Vitamin B12 : An Essential Part of Your Life


 
 
 


Structure of the adenosylcobalamin form of vitamin B12

Vitamin B12 bound within the binding clef of intrinsic factor

   

About the Site 

This site contains general information about vitamin B12, including its structure, absorption, uses within the body, dietary sources of vitamin B12, and its association with many diseases, including Atrophic gastritis, inflammatory bowel disease, neuritis, diabetes, multiple sclerosis, dementia and Alzheimer's Disease. The majority of the information is sourced from scientific publications, which can be found by clicking the <Publications> link at the bottom of the relevant pages.

Vitamin B12

Vitamin B12 (cobalamin), has a deep red colour and is an important member of the B group water soluble vitamins. It has a key role in the functioning of the brain and nervous system and in the formation of red blood cells. Severe lack of vitamin B12 can result in anemia, whilst even a moderate continued lack has been associated with several conditions including neuritis, multiple sclerosis, cognitive impairment, dementia and Alzheimer's disease. Vitamin B12 has a central cobalt atom (in pink on the structure model), to which are attached different functional groups, which lead to different forms (vitamers) of the vitamin depending upon the group. In the body the two main forms are adenosylcobalamin (AdoCbl) and methylcobalamin (MeCbl), which are each used by a different set of enzymes within the cell. The majority of injected vitamin B12 preparations, supplements, or food additives have a synthetic  form of vitamin B12 called cyanocobalamin that does not occur in nature. Technically cyanocobalamin is not a vitamin as it is biologically inert and has to be converted to the active form in the body, with the release of toxic cyanide.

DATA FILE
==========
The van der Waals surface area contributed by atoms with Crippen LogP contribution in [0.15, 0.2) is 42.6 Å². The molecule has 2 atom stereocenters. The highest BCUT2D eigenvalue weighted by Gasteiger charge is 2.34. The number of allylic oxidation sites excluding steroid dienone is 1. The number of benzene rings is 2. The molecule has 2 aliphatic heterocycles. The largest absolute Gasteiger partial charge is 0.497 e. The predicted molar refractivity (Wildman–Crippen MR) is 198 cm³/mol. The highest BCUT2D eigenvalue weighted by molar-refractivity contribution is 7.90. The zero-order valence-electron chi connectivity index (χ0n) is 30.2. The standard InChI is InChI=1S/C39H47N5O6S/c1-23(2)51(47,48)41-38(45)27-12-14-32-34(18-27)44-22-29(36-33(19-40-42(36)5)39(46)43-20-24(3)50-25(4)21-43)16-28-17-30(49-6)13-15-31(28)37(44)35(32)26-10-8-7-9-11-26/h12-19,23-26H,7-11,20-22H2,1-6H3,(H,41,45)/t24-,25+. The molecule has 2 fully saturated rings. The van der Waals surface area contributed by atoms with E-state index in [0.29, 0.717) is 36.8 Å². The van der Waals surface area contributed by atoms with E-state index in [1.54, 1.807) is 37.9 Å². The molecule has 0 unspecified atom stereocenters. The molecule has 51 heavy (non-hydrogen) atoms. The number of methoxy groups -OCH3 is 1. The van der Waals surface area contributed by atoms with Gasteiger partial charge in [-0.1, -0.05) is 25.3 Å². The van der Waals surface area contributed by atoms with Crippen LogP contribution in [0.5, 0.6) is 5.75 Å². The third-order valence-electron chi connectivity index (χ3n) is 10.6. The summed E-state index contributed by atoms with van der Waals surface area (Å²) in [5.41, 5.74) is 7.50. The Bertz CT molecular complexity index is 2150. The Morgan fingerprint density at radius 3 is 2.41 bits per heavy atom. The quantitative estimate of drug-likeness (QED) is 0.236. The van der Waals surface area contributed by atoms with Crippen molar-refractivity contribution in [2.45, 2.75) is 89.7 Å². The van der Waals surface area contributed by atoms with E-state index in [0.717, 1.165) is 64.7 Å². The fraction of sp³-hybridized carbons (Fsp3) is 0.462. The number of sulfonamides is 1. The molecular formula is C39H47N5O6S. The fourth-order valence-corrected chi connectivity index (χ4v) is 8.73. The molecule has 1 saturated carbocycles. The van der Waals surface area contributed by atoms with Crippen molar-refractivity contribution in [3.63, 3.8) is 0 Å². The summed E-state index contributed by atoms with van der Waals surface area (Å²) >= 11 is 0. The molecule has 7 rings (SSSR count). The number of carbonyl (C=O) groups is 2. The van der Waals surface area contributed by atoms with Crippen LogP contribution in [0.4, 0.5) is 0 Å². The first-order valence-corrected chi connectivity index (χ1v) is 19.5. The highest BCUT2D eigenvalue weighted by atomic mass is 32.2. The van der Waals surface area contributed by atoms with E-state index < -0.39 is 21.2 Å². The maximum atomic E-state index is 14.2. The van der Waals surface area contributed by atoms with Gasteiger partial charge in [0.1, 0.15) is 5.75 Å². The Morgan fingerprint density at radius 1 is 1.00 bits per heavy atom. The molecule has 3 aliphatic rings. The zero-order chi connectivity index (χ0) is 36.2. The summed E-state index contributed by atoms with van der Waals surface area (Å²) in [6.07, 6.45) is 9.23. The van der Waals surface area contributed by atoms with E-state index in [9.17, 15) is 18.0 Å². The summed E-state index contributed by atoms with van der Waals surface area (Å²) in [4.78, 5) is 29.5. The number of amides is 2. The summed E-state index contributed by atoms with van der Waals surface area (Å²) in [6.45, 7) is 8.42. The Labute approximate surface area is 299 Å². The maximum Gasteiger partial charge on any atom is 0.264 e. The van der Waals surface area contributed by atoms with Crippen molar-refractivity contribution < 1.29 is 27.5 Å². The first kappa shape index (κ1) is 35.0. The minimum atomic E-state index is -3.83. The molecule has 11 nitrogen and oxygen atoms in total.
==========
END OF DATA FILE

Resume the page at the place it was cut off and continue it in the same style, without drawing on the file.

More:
Absorption of Vitamin B12 

Absorption of vitamin B12 from the intestine requires that it be released from food through the action of various enzymes in the intestine. It then must be bound by a specific transport protein, called intrinsic factor which is released in the stomach. Patients who are deficient in intrinsic factor, or who have antibodies against intrinsic factor can become deficient in vitamin B12.  The capacity of the vitamin B12- intrinsic factor mediated uptake is very limited and in humans it is only possible to absorb 1-1.5 ug of vitamin B12 per feed. Absorption of vitamin B12 can be severely impaired in patients who have intrinsic factor deficiency or who may gastro-intestinal problems, such as gastric ulcers, atrophic gastritis, Crohn’s Disease and Ulcerative Colitis. Vitamin B12 deficiency can be a serious complication of Meformin use in people with diabetes.

Vitamin B12 Deficiency